In our previous installment, Louis grabbed a bunch of tapes he originally made in the 1950s and gave them new catalog numbers in late 1970, which resulted in his unique collages coming back to the forefront of this series–a trend that continues in today’s post.
Accession Number: 1987.3.439
Right off the bat, Armstrong’s new Reel 141 is another tape from the 1950s and is actually a continuation of the reel Armstrong named Reel 138 in our last post, a reel that ended with a dub of Stan Kenton’s 1955 album Popular Favorites by Stan Kenton. The conclusion of that album opens this reel before Louis gets in a classical mood by spinning Arthur Rubinstein’s 1953 RCA Victor album Rubinstein Plays Twelve Chopin Mazurkas. Armstrong rounds out side one with Richard Strauss’s Ein Heldenleben, Op. 40 (A Hero’s Life), performed by the Philadelphia Orchestra conducted by Eugene Ormandy in 1954.
Side 2 continues in a classical vein with a dub of pianist Witold Malcuzynski’s Columbia album featuring Chopin’s “Sonata No. 2 in B flat minor, ‘Funeral March,’ Opus 35” and Cesar Franck’s “Prelude, Chorale and Fugue.” Reel 141 concludes with another Columbia album by Eugene Ormandy and the Philadelphia Orchestra , this time featuring Zino Francescatti performing Paganini’s Violin Concerto No. 1 in 1954. Here are the two catalog pages for Side 2:
You might have noticed something odd with Armstrong’s cataloging; French composer Cesar Franck comes out as “Frank Ceasar”! Armstrong doubles down on this on the collage of the front of box (the late Michael Cogswell used to show this in presentations and joke that “Frank Ceasar” sounded like the name of a hotel lounge pianist!). The main photo on the front is another of Louis in France in the early 1950s, and, thanks to our loyal reader Jean Labaye, we know it’s the famous Gabby and Haynes soul food restaurant in Paris, run by Leroy Haynes and his wife, Gabrielle Lecarbonnier, one of Louis’s favorite establishments. That’s Mezz Mezzrow sitting at the head of the table, and though they’re not in this particular picture, we know Hughes Panassie and Madeleine Gautier also attended this meal (the man, woman and child in this particular photo, though, are unidentified):
On the back, yet another tribute collage to the late Joe Glaser made up of a newspaper cartoon dedicated to “America’s Entertainment Impresario.” It appears to be dated from the 1940s; that’s Glaser’s signature Armstrong affixed to the left side for good measure:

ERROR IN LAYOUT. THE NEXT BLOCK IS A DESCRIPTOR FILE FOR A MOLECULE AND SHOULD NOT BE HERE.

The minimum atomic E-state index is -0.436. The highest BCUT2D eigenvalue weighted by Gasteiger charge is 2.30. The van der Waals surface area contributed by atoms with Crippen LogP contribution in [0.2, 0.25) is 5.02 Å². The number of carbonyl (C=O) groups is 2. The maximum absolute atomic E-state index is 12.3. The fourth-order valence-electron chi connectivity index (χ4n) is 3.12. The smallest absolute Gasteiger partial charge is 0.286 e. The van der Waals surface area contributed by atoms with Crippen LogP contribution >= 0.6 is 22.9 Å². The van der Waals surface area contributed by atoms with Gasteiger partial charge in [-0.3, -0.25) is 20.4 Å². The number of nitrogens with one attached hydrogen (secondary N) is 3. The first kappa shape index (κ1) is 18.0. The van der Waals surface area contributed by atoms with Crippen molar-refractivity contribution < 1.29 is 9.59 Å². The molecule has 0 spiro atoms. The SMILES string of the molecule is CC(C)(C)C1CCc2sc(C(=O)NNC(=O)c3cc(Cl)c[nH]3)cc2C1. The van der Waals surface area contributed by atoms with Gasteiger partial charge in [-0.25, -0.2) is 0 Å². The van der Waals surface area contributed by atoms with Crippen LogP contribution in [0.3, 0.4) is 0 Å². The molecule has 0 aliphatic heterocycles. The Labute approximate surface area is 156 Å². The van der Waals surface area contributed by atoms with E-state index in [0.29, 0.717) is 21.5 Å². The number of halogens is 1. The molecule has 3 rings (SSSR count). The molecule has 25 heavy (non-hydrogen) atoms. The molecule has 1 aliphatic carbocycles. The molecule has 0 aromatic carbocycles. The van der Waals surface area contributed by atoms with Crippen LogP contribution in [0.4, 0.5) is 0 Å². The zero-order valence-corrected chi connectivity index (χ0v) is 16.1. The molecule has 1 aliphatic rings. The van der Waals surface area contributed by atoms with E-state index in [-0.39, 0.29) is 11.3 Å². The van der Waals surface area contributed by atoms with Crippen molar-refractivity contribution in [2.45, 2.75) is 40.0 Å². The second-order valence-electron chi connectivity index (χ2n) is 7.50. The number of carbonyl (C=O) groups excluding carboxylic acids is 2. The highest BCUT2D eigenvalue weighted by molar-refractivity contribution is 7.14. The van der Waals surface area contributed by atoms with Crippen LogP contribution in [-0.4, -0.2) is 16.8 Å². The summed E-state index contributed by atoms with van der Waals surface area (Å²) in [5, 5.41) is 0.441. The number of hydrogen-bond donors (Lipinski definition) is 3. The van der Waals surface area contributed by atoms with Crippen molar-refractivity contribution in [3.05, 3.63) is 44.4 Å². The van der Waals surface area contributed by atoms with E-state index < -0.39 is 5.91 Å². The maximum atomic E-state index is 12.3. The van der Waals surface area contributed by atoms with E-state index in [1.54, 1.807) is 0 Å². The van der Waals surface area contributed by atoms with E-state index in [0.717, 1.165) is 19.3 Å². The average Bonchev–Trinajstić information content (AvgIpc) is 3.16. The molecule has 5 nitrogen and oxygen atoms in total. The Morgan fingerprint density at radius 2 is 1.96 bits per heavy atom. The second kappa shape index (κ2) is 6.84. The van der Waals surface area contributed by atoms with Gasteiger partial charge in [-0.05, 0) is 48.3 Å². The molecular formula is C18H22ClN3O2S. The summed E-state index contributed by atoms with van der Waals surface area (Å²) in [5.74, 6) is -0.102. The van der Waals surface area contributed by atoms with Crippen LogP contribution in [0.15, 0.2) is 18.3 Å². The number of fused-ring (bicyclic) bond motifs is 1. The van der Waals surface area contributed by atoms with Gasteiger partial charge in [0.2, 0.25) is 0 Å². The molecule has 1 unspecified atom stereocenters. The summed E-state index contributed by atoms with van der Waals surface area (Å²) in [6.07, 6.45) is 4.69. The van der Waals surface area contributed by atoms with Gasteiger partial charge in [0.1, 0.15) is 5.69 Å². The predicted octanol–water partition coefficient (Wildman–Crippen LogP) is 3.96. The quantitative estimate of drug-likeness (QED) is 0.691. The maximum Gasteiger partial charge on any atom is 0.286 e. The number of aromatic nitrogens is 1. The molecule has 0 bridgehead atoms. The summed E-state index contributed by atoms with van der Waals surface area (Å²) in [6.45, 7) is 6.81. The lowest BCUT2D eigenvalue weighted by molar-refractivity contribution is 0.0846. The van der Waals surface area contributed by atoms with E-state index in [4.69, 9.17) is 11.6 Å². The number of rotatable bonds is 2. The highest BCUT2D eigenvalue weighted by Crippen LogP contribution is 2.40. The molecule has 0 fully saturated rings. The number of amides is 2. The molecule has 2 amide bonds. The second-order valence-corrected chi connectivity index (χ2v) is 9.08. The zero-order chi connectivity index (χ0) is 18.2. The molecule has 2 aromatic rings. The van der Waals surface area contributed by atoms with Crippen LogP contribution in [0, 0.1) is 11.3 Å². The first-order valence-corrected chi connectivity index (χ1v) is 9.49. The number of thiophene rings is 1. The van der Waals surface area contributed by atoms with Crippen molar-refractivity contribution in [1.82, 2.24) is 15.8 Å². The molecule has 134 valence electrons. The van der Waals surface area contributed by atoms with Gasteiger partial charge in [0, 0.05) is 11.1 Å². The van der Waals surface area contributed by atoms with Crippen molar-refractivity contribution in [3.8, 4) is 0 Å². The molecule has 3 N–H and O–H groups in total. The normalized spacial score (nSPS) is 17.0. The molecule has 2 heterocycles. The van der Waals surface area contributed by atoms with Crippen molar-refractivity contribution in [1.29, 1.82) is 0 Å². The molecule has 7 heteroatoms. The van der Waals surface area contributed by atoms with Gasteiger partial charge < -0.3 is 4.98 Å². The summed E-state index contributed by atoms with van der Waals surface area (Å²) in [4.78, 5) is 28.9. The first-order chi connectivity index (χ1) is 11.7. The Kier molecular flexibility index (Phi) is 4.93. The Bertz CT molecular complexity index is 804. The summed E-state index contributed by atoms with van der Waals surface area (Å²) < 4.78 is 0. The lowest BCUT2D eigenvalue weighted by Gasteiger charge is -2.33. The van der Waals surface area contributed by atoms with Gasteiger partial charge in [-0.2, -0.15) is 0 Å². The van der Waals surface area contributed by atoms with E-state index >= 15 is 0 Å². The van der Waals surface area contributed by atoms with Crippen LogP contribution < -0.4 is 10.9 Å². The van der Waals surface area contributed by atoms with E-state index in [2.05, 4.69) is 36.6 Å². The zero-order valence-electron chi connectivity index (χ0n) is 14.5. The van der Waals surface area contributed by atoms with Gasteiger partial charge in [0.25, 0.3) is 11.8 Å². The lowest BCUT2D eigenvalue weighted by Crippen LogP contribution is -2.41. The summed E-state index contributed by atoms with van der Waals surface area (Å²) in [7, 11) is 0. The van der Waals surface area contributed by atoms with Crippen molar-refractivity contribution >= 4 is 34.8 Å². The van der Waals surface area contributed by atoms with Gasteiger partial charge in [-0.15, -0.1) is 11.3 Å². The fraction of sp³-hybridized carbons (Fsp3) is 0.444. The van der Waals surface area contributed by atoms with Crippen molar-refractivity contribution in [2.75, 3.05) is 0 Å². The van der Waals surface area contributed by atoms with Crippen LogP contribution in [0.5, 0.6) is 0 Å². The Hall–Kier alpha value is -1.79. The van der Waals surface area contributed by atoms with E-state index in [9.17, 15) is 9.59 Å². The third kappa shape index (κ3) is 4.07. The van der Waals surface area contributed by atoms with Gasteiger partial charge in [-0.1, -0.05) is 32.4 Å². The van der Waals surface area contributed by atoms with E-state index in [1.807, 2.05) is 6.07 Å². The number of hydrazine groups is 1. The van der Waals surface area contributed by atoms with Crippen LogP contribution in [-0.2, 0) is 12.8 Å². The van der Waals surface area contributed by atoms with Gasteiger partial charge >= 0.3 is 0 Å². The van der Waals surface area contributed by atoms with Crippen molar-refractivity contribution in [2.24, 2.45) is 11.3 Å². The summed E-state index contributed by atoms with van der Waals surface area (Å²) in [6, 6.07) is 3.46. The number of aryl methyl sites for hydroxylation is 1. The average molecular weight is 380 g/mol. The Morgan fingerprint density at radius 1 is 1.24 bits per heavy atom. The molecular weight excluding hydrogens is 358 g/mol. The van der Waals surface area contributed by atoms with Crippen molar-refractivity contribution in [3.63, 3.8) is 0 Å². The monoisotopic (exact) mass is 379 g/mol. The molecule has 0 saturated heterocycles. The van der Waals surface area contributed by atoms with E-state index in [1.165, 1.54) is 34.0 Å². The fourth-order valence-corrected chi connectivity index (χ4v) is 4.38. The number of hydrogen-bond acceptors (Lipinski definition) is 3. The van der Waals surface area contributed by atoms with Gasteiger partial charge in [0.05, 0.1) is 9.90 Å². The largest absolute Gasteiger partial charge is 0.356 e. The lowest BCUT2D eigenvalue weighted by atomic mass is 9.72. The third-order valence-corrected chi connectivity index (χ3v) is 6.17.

Accession Number: 1987.3.440
Reel 142 might inspire the shortest description of them all as it’s completely dedicated to the middle portion of the 4-LP set Satchmo: A Musical Autobiography. The first part was dubbed way back on Reel 39 and then we saw the chunk from “Song of the Islands” to the closing “On the Sunny Side of the Street” on Reel 132–Reel 142 is the missing link, from “Snag It” through an incomplete version of “Song of the Islands.” Here are the catalog pages:
The collage on the front of Reel 142 is a classic with a rare offstage photo of Louis and Duke Ellington seated at a table in what appears to be the 1940s. It’s inscribed “To Gizzard from Gate” with some illegible scrawling underneath, none of it in Louis or Duke’s handwriting. We wish we knew the backstory but wow, what a great photo. And as an added bonus, a great little photo of Velma Middleton in the lower left corner:
The back of the original 1950s box must have been blank so Armstrong decorated with something new, a Christmas card sent by New Orleans pianist Alton Purnell with a photo dead center of Purnell, Floyd Levin, Louis, and Lucille at Louis’s 70th birthday celebration at the Shrine in Los Angeles (from a timing perspective, this keeps us in December 1970 as we assumed in our last post):
Accession Number: 1987.3.441
Reel 143 is another tape from the 1940s, one made up entirely of dubs of Armstrong recordings from the 20s, 30s, and 40s taken from the original 78s. Armstrong didn’t own many of these on 78 so it’s possible this was made for him by a collector friend of his. Armstrong’s memory played a few tricks on him in the ensuing decades (never mind 1970, he originally cataloged on the back of the back in the mid-1950s, as shown below). What Armstrong remembered as “Come Back Sweet Papa” is actually “Potato Head Blues” on the tape. His “Jumping Blues” is “Perdido Street Blues” with Sidney Bechet, which is followed by the Hot Five’s “My Heart,” which Louis didn’t even take a guess at. And on Side 2, Louis notes “Knockin’ a Jug” but it’s actually “Muggles.” Other than those, everything is correct–here are the pages:
The front of the box for Reel 143 has a newspaper article from their time in Hawaii in January 1954, referencing the All Stars band of Trummy Young, Barney Bigard, Milt Hinton, and Billy Kyle, as well as mentioning the band’s Hawaiian booker Eddy Sartain:
And here’s the back, with the original cataloging attempt from the 50s:
Accession Number: 1987.3.442
Reel 142 is another 1950s reel that includes audio of an interview Louis did in Lansing, Michigan most likely in June 1954 (he played there on June 11) followed by another episode of Louis’s favorite radio program, Tallulah Bankhead’s Big Show. The interview is particularly worthwhile, even though the sound quality is far from ideal. The disc jockey host of “Club 1320”–who never gives his name–caught Louis minutes after his set ended (another orchestra can heard, probably that of Rex Smith according to newspaper advertisements in Lansing) and recorded an interview with him that lasted about 8 minutes. Back on the air, the DJ interspersed audio from the conversation with Armstrong recordings from throughout the decades. After doing this he finally played the entire interview in full and topped it off by reading short tributes to Louis from Sidney Bechet, Wild Bill Davison, Barney Bigard, Turk Murphy, Omer Simeon, Red Allen, Pops Foster, Sidney De Paris, George Wettling, Lu Watters, Edmond Hall, Hot Lips Page, Jimmy Archey, Joe Sullivan, Benny Morton, Bob Scobey, Frank Signorelli, Tony Spargo [Sbarbaro] and Doc Evans. Again, it’s not easy to hear but here’s the audio!